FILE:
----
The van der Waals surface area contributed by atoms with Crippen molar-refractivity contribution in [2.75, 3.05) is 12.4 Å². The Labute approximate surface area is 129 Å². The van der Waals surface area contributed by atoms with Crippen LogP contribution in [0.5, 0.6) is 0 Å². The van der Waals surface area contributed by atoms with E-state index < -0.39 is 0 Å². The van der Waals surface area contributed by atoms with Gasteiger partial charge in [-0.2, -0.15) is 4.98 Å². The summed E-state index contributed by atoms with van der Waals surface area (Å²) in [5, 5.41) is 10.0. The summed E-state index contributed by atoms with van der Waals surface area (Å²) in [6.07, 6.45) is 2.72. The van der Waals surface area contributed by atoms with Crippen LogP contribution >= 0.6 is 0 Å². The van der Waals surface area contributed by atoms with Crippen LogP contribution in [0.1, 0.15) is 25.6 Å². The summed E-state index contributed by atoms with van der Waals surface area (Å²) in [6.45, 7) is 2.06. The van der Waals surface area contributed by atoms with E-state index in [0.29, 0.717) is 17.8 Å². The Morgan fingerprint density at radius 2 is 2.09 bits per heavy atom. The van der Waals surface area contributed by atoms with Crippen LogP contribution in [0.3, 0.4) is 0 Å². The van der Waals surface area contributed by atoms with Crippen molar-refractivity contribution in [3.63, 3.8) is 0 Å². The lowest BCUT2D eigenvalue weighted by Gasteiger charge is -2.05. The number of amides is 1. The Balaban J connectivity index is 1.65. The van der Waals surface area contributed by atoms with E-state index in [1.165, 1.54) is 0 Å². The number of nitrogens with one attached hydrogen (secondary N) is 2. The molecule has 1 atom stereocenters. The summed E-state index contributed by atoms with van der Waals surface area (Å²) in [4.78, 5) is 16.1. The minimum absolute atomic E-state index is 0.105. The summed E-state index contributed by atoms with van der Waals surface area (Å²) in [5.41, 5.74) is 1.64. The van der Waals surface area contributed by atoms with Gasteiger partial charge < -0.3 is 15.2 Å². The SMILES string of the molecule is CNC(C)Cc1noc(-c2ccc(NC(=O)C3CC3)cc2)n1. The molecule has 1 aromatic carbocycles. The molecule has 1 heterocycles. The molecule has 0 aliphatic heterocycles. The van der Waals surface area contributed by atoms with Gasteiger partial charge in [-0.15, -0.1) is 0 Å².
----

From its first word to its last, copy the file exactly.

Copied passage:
The van der Waals surface area contributed by atoms with Crippen molar-refractivity contribution in [2.75, 3.05) is 12.4 Å². The Labute approximate surface area is 129 Å². The van der Waals surface area contributed by atoms with Crippen LogP contribution in [0.5, 0.6) is 0 Å². The van der Waals surface area contributed by atoms with E-state index < -0.39 is 0 Å². The van der Waals surface area contributed by atoms with Gasteiger partial charge in [-0.2, -0.15) is 4.98 Å². The summed E-state index contributed by atoms with van der Waals surface area (Å²) in [5, 5.41) is 10.0. The summed E-state index contributed by atoms with van der Waals surface area (Å²) in [6.07, 6.45) is 2.72. The van der Waals surface area contributed by atoms with Crippen LogP contribution >= 0.6 is 0 Å². The van der Waals surface area contributed by atoms with Crippen LogP contribution in [0.1, 0.15) is 25.6 Å². The summed E-state index contributed by atoms with van der Waals surface area (Å²) in [6.45, 7) is 2.06. The van der Waals surface area contributed by atoms with E-state index in [0.29, 0.717) is 17.8 Å². The Morgan fingerprint density at radius 2 is 2.09 bits per heavy atom. The van der Waals surface area contributed by atoms with Crippen LogP contribution in [0.3, 0.4) is 0 Å². The van der Waals surface area contributed by atoms with Crippen molar-refractivity contribution in [3.63, 3.8) is 0 Å². The lowest BCUT2D eigenvalue weighted by Gasteiger charge is -2.05. The number of amides is 1. The Balaban J connectivity index is 1.65. The van der Waals surface area contributed by atoms with E-state index in [1.165, 1.54) is 0 Å². The number of nitrogens with one attached hydrogen (secondary N) is 2. The molecule has 1 atom stereocenters. The summed E-state index contributed by atoms with van der Waals surface area (Å²) in [4.78, 5) is 16.1. The minimum absolute atomic E-state index is 0.105. The summed E-state index contributed by atoms with van der Waals surface area (Å²) in [5.41, 5.74) is 1.64. The van der Waals surface area contributed by atoms with Gasteiger partial charge < -0.3 is 15.2 Å². The SMILES string of the molecule is CNC(C)Cc1noc(-c2ccc(NC(=O)C3CC3)cc2)n1. The molecule has 1 aromatic carbocycles. The molecule has 1 heterocycles. The molecule has 0 aliphatic heterocycles. The van der Waals surface area contributed by atoms with Gasteiger partial charge in [-0.15, -0.1) is 0 Å².